In "Why I Quit Dating Girls Who Club, Party, or Drink", a reader notes:
“Anyways, I've been having problems with something that should be fairly simple for most people, but I fear that it is far more nuanced than it seems: disagreeing with woman. I remember reading an article about addressing women objections, other one about not saying "no", but I can't seem to find one on "How to disagree with women" or "How to show disapproval".
My point is that, as time goes by and your confidence goes up and you become more comfortable leading women, what happens a fair number of times is that she'll do or say something you do not like. And while a "nice guy" would just suppress that thing in his mind and get over it, I do not. But I must be doing something very wrong, because I'm under the impression that every time that I do this, me and the girl end up arguing, or feeling that our connection is somehow weaker, etc.
So, I ask you, is there a "right" way to say/show you *don't* agree with an attitude she had (or any other thing that comes to mind)?”
The way you'd hear it from most men, disagreeing with women cannot or should not be done, at least not in a way that's anything remotely close to effective at getting your point across or changing her mind.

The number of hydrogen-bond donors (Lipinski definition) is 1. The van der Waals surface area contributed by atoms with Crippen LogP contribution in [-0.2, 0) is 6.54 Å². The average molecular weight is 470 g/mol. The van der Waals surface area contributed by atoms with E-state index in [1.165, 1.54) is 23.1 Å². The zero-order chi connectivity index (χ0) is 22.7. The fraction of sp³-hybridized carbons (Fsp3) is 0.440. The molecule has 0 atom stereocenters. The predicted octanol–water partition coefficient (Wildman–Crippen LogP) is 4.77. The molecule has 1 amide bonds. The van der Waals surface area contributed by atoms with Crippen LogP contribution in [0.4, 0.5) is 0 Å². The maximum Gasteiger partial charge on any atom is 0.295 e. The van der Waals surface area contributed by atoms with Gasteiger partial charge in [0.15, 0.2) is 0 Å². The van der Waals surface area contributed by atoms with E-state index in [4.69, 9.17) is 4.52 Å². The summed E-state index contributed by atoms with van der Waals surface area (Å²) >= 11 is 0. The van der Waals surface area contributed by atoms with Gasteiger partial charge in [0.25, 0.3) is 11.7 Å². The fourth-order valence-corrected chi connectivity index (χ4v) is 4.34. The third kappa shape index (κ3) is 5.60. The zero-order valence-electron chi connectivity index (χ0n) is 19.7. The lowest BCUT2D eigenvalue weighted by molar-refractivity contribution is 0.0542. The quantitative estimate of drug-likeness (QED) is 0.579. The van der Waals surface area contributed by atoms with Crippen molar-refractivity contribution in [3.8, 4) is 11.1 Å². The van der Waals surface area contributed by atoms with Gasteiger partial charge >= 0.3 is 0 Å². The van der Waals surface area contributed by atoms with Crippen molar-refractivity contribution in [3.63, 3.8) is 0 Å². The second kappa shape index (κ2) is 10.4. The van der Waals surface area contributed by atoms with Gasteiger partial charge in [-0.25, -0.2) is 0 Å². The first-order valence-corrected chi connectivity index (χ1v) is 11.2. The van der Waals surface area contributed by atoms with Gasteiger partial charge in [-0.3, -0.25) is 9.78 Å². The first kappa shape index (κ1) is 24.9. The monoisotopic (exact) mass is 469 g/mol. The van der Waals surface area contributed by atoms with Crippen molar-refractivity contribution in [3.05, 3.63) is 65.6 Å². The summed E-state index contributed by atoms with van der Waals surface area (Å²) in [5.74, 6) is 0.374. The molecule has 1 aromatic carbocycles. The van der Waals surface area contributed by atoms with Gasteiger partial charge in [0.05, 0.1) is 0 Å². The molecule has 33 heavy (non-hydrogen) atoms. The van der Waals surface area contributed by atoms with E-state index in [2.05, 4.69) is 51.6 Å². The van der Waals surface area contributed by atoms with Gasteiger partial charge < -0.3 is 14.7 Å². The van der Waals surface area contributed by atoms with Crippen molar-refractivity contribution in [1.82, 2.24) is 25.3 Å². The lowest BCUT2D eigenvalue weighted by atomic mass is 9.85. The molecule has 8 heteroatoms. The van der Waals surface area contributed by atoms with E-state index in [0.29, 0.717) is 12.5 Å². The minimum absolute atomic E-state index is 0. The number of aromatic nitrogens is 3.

You've pretty much got to just bite your tongue and let it slide... unless you really want to get your hindquarters handed to you in tatters.
While I used to subscribe to the old advice of "stay unreactive" - basically, sit there like a lump of coal and do nothing and say nothing, no matter how crazed, incorrect, or offensive she becomes - I'm only a (pseudo-)fan of that these days in certain situations.
These days, I'm a big believer in dealing with disagreeable statements swiftly, the moment they come up. How you disagree with women depends on the situation, though - sometimes it's going to entail direct confrontation, but many times you'll take a far subtler approach.
Either way, if being completely unreactive is out, you're going to need another set of tools to deal with disagreements.
And I've got just the tools you need.